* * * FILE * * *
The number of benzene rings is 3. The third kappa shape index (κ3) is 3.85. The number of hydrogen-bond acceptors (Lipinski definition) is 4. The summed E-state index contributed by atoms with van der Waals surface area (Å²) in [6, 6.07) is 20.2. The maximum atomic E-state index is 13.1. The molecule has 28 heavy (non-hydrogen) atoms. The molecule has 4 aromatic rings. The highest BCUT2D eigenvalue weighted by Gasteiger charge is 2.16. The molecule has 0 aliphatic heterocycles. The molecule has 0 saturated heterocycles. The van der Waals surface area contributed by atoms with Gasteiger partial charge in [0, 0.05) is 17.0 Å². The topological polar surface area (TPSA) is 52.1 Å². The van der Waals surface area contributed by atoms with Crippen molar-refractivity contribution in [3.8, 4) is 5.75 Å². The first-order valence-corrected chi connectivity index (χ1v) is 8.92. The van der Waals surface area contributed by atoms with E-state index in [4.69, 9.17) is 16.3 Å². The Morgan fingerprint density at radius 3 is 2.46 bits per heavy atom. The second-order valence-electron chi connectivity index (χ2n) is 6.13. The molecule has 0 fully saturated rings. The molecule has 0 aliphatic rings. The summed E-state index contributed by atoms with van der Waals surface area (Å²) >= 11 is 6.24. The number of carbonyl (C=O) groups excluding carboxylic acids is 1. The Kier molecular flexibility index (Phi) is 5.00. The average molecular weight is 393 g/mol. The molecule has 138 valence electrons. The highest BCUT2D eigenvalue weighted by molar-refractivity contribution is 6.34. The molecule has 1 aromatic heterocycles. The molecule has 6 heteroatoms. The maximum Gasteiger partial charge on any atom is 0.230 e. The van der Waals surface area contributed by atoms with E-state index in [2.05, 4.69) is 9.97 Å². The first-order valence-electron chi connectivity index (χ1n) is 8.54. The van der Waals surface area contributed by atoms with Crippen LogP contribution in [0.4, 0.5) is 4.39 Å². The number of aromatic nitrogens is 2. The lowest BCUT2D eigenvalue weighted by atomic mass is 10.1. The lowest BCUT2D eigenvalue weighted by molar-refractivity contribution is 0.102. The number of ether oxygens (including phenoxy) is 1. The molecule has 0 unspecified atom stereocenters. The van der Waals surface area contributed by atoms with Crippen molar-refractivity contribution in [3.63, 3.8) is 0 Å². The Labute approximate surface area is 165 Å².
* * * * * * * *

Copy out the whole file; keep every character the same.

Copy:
The number of benzene rings is 3. The third kappa shape index (κ3) is 3.85. The number of hydrogen-bond acceptors (Lipinski definition) is 4. The summed E-state index contributed by atoms with van der Waals surface area (Å²) in [6, 6.07) is 20.2. The maximum atomic E-state index is 13.1. The molecule has 28 heavy (non-hydrogen) atoms. The molecule has 4 aromatic rings. The highest BCUT2D eigenvalue weighted by Gasteiger charge is 2.16. The molecule has 0 aliphatic heterocycles. The molecule has 0 saturated heterocycles. The van der Waals surface area contributed by atoms with Gasteiger partial charge in [0, 0.05) is 17.0 Å². The topological polar surface area (TPSA) is 52.1 Å². The van der Waals surface area contributed by atoms with Crippen molar-refractivity contribution in [3.8, 4) is 5.75 Å². The first-order valence-corrected chi connectivity index (χ1v) is 8.92. The van der Waals surface area contributed by atoms with E-state index in [4.69, 9.17) is 16.3 Å². The Morgan fingerprint density at radius 3 is 2.46 bits per heavy atom. The second-order valence-electron chi connectivity index (χ2n) is 6.13. The molecule has 0 fully saturated rings. The molecule has 0 aliphatic rings. The summed E-state index contributed by atoms with van der Waals surface area (Å²) >= 11 is 6.24. The number of carbonyl (C=O) groups excluding carboxylic acids is 1. The Kier molecular flexibility index (Phi) is 5.00. The average molecular weight is 393 g/mol. The molecule has 138 valence electrons. The highest BCUT2D eigenvalue weighted by molar-refractivity contribution is 6.34. The molecule has 1 aromatic heterocycles. The molecule has 6 heteroatoms. The maximum Gasteiger partial charge on any atom is 0.230 e. The van der Waals surface area contributed by atoms with E-state index in [2.05, 4.69) is 9.97 Å². The first-order valence-electron chi connectivity index (χ1n) is 8.54. The van der Waals surface area contributed by atoms with Crippen LogP contribution in [0.4, 0.5) is 4.39 Å². The number of aromatic nitrogens is 2. The lowest BCUT2D eigenvalue weighted by atomic mass is 10.1. The lowest BCUT2D eigenvalue weighted by molar-refractivity contribution is 0.102. The number of ether oxygens (including phenoxy) is 1. The molecule has 0 unspecified atom stereocenters. The van der Waals surface area contributed by atoms with Crippen molar-refractivity contribution in [3.63, 3.8) is 0 Å². The Labute approximate surface area is 165 Å².